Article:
|And So I Wondered
Author: Ein Kampf kann eine Lebenszeit PM
So many things I could think about, and all I did think about was the fact that the heat from her body still warmed the car." Alice thinks of just what she could have been missing out on. Please read and review.Rated: Fiction K+ - English - Hurt/Comfort - Alice - Words: 829 - Reviews: 1 - Follows: 1 - Published: 02-19-09 - Status: Complete - id: 4875595
|A+ A- Full 3/4 1/2 Expand Tighten|
The heat from her body still warmed the car.
There was the possibility that I just didn't want to turn the heat off, but I was positive her body had warmed the car much more than the heater ever could. I remember she gave me a hug before she got in. She had given me hugs before, but I never paid much attention to the heat she gave off.
Now it seemed her body was still in the car with me. I sat there, looking at the fog on the window caused by her breath. I leaned over and touched her seat, finding that it was still warm. I shook my head, smiling, and then turned the heater off. I saw her wave from the front room window and pulled away from her house.
I ended up a mile away from the road to my house. I let my car idle as I looked at the clear, spotless window. My mind took me back to when I had first moved here with my family. I was exploring a road up one of the mountains after hours of convincing him to let me take his Volvo. I saw a turn off and took it. Once I got to the end I saw a few cars. None of the other cars knew the others were there most likely, and all the windows were fogged. I laughed, having seen a similar scene in many movies before. I left.
So there I sat. Alone in my car on the side of the road, out of his range. I turned in my seat, facing the side window now, and breathed out. She had done it this morning, then fog covered the window and she drew a star on it. I watched as the air I blew out did nothing to the window. I turned back to the steering wheel. I looked at my small, pale, fragile looking and delicate hands, decorated with rings, even my engagement ring from him. My memory brought up her red, undecorated, soft and fleshy hands. I could always see her heartbeat. The way the skin on her neck and wrist pounded softly as her blood passed under it. Had I ever looked that way to anybody?
At that point I felt empty, hallow. How many heartbeats had I heard that day? And how many had come from my family? We were an oddity of nature. We shouldn't have even existed.
I was tempted, while I was standing there, to take it away. It had the day of my death, and birth. But I hadn't died, so it shouldn't have been there.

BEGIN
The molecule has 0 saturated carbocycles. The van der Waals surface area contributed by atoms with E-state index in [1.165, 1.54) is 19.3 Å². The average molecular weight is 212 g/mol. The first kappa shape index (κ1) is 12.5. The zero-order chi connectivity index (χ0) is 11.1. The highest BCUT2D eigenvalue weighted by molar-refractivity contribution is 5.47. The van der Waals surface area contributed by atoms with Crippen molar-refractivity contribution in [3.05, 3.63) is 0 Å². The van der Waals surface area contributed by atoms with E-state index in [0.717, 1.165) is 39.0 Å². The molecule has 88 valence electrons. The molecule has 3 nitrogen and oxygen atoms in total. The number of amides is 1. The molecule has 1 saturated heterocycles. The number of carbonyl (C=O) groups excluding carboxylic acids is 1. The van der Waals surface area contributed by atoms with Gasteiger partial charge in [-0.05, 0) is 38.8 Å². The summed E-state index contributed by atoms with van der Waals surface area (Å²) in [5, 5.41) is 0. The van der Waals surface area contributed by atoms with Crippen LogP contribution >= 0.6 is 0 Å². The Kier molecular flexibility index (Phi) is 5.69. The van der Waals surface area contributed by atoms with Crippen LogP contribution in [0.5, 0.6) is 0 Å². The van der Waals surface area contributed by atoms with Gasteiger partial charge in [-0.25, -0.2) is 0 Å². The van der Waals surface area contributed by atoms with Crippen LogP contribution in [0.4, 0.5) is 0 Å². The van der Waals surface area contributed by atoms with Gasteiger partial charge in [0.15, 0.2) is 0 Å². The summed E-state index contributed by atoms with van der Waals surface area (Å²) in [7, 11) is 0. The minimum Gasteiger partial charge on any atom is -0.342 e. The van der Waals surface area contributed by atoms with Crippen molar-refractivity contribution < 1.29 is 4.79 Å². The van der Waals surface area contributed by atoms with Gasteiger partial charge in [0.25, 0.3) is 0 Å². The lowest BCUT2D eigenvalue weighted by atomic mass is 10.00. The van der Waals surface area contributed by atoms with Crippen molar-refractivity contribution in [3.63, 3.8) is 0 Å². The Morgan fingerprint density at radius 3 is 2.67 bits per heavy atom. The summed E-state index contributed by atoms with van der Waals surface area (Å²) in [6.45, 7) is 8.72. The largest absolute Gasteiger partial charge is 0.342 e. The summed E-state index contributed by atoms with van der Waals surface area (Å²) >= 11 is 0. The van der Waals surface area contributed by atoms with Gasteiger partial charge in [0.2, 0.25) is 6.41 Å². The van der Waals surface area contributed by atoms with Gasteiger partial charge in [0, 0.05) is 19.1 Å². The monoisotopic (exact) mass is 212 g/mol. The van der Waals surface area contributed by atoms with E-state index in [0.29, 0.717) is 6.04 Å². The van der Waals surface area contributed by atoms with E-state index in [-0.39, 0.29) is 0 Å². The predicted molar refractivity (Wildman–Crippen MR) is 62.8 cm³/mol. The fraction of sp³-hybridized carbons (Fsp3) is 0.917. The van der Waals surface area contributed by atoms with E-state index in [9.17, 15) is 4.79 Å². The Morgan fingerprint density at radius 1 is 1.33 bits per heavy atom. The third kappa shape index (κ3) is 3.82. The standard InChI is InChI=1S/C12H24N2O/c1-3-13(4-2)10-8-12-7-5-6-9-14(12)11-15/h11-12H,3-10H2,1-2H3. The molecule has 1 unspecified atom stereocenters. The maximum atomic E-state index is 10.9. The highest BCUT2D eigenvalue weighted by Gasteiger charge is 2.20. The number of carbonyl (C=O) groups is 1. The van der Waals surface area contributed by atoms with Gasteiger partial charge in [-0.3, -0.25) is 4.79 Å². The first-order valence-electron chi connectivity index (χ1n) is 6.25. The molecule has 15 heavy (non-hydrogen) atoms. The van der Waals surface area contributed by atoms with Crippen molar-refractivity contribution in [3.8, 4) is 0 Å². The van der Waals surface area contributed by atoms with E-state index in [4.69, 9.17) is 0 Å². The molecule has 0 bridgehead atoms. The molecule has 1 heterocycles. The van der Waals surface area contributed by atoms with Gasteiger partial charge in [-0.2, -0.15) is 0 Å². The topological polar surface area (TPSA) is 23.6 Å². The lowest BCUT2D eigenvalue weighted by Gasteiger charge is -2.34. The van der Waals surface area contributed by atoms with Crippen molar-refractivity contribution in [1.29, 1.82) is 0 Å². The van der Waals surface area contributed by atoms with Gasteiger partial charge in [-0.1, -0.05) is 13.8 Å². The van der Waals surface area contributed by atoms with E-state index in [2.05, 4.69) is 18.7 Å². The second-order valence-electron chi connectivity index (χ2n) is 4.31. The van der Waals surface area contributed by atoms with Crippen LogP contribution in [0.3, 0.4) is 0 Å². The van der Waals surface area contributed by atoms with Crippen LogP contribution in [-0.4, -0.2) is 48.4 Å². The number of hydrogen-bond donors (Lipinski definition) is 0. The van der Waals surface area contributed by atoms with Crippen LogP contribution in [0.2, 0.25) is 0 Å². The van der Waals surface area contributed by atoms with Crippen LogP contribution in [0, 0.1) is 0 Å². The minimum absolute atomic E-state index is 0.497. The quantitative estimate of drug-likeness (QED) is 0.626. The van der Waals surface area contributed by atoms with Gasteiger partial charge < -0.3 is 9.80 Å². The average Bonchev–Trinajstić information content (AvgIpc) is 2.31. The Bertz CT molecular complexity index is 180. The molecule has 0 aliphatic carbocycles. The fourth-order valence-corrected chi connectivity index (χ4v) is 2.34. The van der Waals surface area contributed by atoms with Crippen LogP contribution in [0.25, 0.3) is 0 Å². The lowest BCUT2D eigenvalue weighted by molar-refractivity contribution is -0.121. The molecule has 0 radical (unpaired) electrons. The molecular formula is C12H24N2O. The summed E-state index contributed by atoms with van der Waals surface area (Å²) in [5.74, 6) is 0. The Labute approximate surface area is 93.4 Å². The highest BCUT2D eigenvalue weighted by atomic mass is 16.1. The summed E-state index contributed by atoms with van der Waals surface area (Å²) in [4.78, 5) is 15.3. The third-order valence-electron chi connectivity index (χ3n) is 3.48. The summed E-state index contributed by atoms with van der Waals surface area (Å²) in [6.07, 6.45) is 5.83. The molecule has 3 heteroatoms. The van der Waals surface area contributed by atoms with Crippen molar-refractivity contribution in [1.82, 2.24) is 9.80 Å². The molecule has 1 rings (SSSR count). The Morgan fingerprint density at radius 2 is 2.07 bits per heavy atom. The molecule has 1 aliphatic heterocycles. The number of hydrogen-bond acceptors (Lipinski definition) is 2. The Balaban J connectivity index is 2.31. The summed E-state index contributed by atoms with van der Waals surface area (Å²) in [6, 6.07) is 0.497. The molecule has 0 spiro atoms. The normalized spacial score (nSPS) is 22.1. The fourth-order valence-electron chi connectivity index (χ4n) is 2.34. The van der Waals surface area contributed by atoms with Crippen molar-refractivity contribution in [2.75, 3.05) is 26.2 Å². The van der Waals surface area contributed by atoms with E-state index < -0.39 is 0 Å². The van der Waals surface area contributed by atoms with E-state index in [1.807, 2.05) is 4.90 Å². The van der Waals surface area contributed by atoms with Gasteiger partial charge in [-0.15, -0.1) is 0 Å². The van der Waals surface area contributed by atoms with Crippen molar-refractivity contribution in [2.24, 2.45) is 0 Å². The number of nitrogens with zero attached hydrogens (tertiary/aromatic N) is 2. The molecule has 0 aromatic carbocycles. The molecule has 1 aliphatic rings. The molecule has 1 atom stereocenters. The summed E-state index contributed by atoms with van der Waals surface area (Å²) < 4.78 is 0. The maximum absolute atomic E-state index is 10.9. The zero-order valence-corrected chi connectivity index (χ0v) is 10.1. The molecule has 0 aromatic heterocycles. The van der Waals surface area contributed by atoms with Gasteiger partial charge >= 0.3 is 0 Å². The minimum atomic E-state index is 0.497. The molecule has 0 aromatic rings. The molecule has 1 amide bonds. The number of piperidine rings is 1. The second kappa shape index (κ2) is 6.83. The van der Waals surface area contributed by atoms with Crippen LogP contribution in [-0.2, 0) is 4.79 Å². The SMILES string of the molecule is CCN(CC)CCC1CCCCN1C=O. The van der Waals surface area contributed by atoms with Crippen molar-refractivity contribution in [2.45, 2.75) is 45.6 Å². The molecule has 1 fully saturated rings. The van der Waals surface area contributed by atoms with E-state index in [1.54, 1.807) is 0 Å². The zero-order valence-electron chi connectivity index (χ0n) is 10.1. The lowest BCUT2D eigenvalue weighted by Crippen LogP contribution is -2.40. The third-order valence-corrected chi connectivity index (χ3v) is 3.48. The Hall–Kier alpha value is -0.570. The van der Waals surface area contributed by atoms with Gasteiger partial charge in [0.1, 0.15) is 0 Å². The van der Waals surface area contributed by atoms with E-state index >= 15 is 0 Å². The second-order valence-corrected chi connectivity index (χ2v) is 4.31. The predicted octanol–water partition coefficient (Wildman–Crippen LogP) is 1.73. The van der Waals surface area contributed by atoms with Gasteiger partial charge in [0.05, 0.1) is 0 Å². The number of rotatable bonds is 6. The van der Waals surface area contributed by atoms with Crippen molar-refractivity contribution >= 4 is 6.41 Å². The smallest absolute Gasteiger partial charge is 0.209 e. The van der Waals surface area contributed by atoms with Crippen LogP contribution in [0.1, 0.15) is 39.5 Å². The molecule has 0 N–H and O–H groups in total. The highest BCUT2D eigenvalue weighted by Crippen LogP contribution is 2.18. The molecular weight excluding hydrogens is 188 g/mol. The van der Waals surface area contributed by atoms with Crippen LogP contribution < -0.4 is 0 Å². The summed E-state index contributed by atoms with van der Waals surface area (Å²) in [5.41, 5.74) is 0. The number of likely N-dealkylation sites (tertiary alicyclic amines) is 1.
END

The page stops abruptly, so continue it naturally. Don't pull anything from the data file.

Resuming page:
I wondered if my hands had ever looked like hers. If they had ever been so soft and warm and fragile. I wondered if I had ever had a father who cared for me as hers did.
Then I wondered if I had loved as she did, and does. What I saw every day between her and my brother was magical. Quite literally at that. My younger brother teased her about how necrophilia was illegal, and we would all laugh. I wondered if my life had ever been close to what hers was like. Before the blackness, that is.
I had been given a life here, with limited restrictions. Not the life I had wanted. I had always, since I can remember, seen teenagers been scolded for being home after midnight. When I came home after midnight Esme gave me a hug and asked how I was. Teenagers also were told constantly not to do drugs, but I didn't have the choice to do drugs. It wasn't fair.
Everyone else remembered their human life, even she would remember hers. Why had I been chosen to have no memory? Why couldn't I remember my mother or father, or younger sister? Had it been the treatments? The drugs? Had there even been treatments or drugs?
I didn't know what it was like to cry. I couldn't remember the feeling of feeling satisfied as food slid down my throat. The rest of them did.
I knew how to love. And hate. And even feel fear. But I would never know what a feeling of true pleasure felt like for a human. There were so many things I didn't and never would know, and even though my current knowledge outweighed that, I still felt ignorant. Yes, I was living vicariously through her, what with the prom, and now planning her wedding. I was living through her, but I would never know how she felt.
I moved to the passenger side of the car and traced the star she had drawn on the window earlier that day.
So many things I could think about, and all I did think about was the fact that the heat from her body still warmed the car.
Short, I know, but let me know what you think.